“Convicts Shall Apply” – So Says the State of Minnesota (And Illinois is Likely Next)

Contributed By Jeffrey A. Risch

In line with a minority but growing trend, on May 13, 2013 Minnesota enacted the Criminal Background Check Act.  The new law, effective January 1, 2014, restricts an employer’s ability to request any criminal history (including actual convictions) from a job applicant.  The new law allows employers to only consider or require disclosure of an applicant’s criminal history until after the applicant has been selected for an interview, or if there is not an interview, before a conditional offer of employment is made.  Violations will be investigated and monetary penalties assessed, exclusively by and through the Minnesota Department of Human Rights.  Exceptions do exist for employers who have a statutory duty to inquire, request and consider criminal convictions or histories. Minnesota joins other states like Massachusetts and Hawaii with the so-called “BAN THE BOX” legislation directed at private and public employers.  And, Illinois is likely next…

Illinois’ proposed Employee Background Check Act (HB 3005), would prohibit any employer, on the face of an employment application or through any other means, from inquiring into, considering or requiring disclosure of the criminal record or criminal history of a candidate for employment until the candidate has been selected for an interview by the employer or, if there is not an interview, before a conditional offer of employment is made to the candidate.  However, such restrictions would not apply to employers who are required to exclude candidates from employment because of municipal, state, or federal law or regulation.  Also, under the proposed law, if an employer hires a candidate pursuant to the law, the employer shall have a rebuttable presumption in any legal proceeding against the employer regarding the employment of the candidate that the employer performed its due diligence and acted in good faith in hiring such candidate. The Illinois Department of Labor would investigate and assess monetary penalties for willful and knowing violations.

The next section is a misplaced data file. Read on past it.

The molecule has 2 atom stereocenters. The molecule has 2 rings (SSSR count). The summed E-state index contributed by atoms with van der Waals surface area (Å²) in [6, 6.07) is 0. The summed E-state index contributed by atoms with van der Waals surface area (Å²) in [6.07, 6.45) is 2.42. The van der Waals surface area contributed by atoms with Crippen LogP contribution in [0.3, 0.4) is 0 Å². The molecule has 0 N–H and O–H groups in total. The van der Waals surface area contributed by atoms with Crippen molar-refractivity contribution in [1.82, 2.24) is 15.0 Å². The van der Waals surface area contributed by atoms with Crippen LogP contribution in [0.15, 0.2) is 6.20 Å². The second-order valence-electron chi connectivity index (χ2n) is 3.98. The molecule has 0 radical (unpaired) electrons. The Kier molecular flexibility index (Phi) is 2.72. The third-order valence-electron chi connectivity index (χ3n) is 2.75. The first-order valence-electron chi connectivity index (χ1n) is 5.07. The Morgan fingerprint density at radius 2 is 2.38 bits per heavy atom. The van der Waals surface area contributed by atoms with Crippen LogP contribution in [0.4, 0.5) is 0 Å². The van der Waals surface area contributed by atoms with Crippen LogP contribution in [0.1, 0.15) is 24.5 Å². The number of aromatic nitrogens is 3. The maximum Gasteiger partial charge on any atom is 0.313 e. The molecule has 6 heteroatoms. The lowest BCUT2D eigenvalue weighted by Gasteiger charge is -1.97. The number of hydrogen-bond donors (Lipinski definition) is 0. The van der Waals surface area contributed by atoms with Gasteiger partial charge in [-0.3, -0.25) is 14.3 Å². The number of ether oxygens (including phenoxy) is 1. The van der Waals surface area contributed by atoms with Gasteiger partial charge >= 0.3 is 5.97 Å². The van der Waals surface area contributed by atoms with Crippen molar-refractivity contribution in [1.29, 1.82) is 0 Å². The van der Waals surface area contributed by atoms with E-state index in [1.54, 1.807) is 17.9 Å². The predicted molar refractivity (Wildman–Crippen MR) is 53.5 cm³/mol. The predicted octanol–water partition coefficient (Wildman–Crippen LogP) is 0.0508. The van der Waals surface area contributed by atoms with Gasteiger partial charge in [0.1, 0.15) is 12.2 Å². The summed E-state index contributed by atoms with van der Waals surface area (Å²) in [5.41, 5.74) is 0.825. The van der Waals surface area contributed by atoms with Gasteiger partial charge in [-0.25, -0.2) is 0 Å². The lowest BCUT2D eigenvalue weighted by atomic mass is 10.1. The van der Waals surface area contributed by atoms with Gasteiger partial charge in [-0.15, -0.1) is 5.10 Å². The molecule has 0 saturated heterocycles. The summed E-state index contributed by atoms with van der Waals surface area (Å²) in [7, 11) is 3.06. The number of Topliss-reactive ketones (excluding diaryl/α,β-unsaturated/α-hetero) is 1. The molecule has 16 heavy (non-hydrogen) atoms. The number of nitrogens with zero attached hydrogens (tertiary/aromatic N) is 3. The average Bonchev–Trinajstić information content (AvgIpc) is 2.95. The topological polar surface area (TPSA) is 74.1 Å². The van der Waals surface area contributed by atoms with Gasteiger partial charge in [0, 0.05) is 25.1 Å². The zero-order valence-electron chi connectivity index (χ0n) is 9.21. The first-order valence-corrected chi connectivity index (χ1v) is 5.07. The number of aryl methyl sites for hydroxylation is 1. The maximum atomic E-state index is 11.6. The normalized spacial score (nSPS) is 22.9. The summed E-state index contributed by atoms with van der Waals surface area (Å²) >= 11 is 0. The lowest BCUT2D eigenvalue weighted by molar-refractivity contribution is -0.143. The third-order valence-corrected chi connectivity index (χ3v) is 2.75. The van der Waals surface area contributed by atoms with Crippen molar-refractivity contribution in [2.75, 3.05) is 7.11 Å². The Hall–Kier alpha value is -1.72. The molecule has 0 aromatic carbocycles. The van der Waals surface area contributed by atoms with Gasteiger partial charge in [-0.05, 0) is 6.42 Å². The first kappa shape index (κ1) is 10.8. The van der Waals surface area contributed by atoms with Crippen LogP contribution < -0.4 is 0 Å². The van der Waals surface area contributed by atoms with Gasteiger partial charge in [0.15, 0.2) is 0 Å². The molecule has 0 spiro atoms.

All employers should pause and carefully review their applications as well as their hiring practices.  The “one size fits all” approach is done (and has been for quite some time) for multi-state employers.  Also, under EEO and anti-discrimination laws, most employers are strictly prohibited from using criminal convictions or histories as a per se basis to deny employment or other opportunities in the workplace.

SmithAmundsen LLC continues to monitor such developments on a local, regional and national basis for our clients and contacts.